Jheri Curls

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This article is about the New York City gang. For the hairstyle, see Jheri curl.

The Jheri Curls were a Dominican gang which was active in the Washington Heights, Manhattan neighborhood of New York City in the early 1990s. Taking their moniker, and coiffures, from the Jheri curl hairstyle that was of waning popularity in the United States during the time, the gang ran a major cocaine trafficking operation in upper Manhattan which was ultimately based out of an apartment complex on W. 157th St. and Riverside Drive. The gang was led by Rafael Martinez along with his brothers Lorenzo, Julian, Daniel, and Cesar. The Jheri Curls pulled in millions of dollars per year in cocaine sales (allowing the Martinez brothers to live comfortably in Queens), and gang leader Rafael was able to secrete some of the money in properties in the Dominican Republic.

Despite their seemingly non-threatening name, the Jheri Curls were known and feared in Washington Heights for their extreme violence—Rafael Martinez reportedly shot his girlfriend in the kneecap when she made fun of his limp—and in particular for the murder of Jose Reyes, a 67-year-old resident of the apartment building at 614 W. 157th St which served as the gang's base of operations. Reyes, who was retired from the city's welfare department, had confronted the gang members about their illicit activities and began aiding the police. Soon after, on May 23, 1991, Reyes was shot to death outside of a bank in broad daylight.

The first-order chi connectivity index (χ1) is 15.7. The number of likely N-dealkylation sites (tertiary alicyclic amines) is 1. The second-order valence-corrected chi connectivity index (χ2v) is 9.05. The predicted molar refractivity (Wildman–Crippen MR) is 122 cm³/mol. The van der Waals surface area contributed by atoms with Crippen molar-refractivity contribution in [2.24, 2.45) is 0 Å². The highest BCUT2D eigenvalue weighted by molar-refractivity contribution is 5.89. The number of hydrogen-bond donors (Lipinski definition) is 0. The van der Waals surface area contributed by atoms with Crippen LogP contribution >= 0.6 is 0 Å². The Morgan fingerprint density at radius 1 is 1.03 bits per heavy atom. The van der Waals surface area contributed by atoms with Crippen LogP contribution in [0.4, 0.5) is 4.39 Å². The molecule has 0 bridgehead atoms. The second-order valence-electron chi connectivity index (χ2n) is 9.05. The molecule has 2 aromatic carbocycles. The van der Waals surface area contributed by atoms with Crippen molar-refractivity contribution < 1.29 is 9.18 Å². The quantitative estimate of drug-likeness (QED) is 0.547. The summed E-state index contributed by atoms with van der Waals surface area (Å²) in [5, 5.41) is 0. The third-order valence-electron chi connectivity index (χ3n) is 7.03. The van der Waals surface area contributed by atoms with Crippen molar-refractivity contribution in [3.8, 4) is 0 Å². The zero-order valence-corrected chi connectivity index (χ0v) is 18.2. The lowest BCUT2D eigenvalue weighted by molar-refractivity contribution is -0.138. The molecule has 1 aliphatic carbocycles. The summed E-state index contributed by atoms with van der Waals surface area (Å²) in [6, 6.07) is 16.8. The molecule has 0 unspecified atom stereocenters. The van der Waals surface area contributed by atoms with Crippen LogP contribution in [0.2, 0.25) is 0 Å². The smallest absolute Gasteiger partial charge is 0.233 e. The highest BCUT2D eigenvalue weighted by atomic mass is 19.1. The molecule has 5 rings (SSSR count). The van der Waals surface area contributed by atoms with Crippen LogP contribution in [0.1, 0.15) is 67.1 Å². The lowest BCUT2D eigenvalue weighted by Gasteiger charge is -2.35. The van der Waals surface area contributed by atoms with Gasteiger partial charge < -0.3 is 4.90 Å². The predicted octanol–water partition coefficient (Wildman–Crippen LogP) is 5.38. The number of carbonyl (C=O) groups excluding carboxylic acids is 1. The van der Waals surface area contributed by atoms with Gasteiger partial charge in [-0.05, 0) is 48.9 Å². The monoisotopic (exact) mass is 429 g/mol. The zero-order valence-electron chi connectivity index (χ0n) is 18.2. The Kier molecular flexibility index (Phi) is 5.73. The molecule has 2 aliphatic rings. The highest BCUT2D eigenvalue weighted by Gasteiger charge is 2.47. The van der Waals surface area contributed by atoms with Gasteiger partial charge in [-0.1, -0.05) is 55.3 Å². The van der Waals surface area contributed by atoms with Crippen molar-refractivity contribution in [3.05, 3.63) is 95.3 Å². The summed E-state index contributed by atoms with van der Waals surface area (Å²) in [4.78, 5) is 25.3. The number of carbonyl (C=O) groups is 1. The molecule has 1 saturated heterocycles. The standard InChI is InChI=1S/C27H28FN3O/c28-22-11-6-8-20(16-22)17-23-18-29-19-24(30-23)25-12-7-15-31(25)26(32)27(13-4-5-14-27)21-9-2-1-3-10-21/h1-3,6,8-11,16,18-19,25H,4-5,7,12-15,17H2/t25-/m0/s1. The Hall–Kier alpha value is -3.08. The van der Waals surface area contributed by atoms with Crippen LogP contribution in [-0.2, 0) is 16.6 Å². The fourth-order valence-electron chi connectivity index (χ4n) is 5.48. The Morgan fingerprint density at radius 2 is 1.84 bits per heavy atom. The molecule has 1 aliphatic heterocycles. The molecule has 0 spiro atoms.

Though no one was ever convicted of the crime (two members of the gang were tried and acquitted), Reyes's murder led to increased police investigation of the Jheri Curls and ultimately to the gang's penetration by several undercover officers. In October 1991, Rafael Martinez, his brothers, and other members of the gang were arrested on multiple charges stemming from their cocaine business. Many received stiff sentences, including Rafael Martinez, whose convictions added up to 213 years in prison. The successful crackdown against the Jheri Curls was part of a larger effort in New York City to arrest and prosecute violent Dominican gangs that would ultimately be extended to crews like the Wild Cowboys and the Young Talented Children.

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